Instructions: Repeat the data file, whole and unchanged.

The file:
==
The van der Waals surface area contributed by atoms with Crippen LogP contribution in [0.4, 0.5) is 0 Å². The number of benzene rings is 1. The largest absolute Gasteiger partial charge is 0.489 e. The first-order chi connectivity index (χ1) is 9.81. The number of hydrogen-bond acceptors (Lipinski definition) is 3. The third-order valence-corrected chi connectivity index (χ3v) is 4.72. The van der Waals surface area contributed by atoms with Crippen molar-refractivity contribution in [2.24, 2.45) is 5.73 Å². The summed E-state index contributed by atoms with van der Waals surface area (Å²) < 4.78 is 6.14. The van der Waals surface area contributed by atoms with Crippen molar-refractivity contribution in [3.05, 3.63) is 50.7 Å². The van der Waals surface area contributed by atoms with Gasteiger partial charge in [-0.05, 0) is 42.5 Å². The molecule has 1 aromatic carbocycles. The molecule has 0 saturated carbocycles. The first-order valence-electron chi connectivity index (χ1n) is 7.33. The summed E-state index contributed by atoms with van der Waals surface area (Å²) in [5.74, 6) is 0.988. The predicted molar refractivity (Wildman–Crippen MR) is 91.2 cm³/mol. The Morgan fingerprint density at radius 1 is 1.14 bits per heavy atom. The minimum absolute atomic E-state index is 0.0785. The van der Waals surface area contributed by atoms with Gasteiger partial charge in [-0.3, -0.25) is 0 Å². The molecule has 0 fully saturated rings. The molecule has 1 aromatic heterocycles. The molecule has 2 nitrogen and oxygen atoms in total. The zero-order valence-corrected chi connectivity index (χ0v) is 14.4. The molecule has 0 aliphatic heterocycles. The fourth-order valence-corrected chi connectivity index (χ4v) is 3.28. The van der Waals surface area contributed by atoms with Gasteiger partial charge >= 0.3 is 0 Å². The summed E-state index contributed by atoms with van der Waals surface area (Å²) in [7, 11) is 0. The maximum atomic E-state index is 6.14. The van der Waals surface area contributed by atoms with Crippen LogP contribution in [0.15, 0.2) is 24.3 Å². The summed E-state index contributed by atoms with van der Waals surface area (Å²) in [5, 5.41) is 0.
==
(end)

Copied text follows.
The van der Waals surface area contributed by atoms with Crippen LogP contribution in [0.4, 0.5) is 0 Å². The number of benzene rings is 1. The largest absolute Gasteiger partial charge is 0.489 e. The first-order chi connectivity index (χ1) is 9.81. The number of hydrogen-bond acceptors (Lipinski definition) is 3. The third-order valence-corrected chi connectivity index (χ3v) is 4.72. The van der Waals surface area contributed by atoms with Crippen molar-refractivity contribution in [2.24, 2.45) is 5.73 Å². The summed E-state index contributed by atoms with van der Waals surface area (Å²) < 4.78 is 6.14. The van der Waals surface area contributed by atoms with Crippen molar-refractivity contribution in [3.05, 3.63) is 50.7 Å². The van der Waals surface area contributed by atoms with Gasteiger partial charge in [-0.05, 0) is 42.5 Å². The molecule has 1 aromatic carbocycles. The molecule has 0 saturated carbocycles. The first-order valence-electron chi connectivity index (χ1n) is 7.33. The summed E-state index contributed by atoms with van der Waals surface area (Å²) in [5.74, 6) is 0.988. The predicted molar refractivity (Wildman–Crippen MR) is 91.2 cm³/mol. The Morgan fingerprint density at radius 1 is 1.14 bits per heavy atom. The minimum absolute atomic E-state index is 0.0785. The van der Waals surface area contributed by atoms with Gasteiger partial charge in [-0.3, -0.25) is 0 Å². The molecule has 0 fully saturated rings. The molecule has 1 aromatic heterocycles. The molecule has 2 nitrogen and oxygen atoms in total. The zero-order valence-corrected chi connectivity index (χ0v) is 14.4. The molecule has 0 aliphatic heterocycles. The fourth-order valence-corrected chi connectivity index (χ4v) is 3.28. The van der Waals surface area contributed by atoms with Gasteiger partial charge >= 0.3 is 0 Å². The summed E-state index contributed by atoms with van der Waals surface area (Å²) in [7, 11) is 0. The maximum atomic E-state index is 6.14. The van der Waals surface area contributed by atoms with Crippen LogP contribution in [0.15, 0.2) is 24.3 Å². The summed E-state index contributed by atoms with van der Waals surface area (Å²) in [5, 5.41) is 0.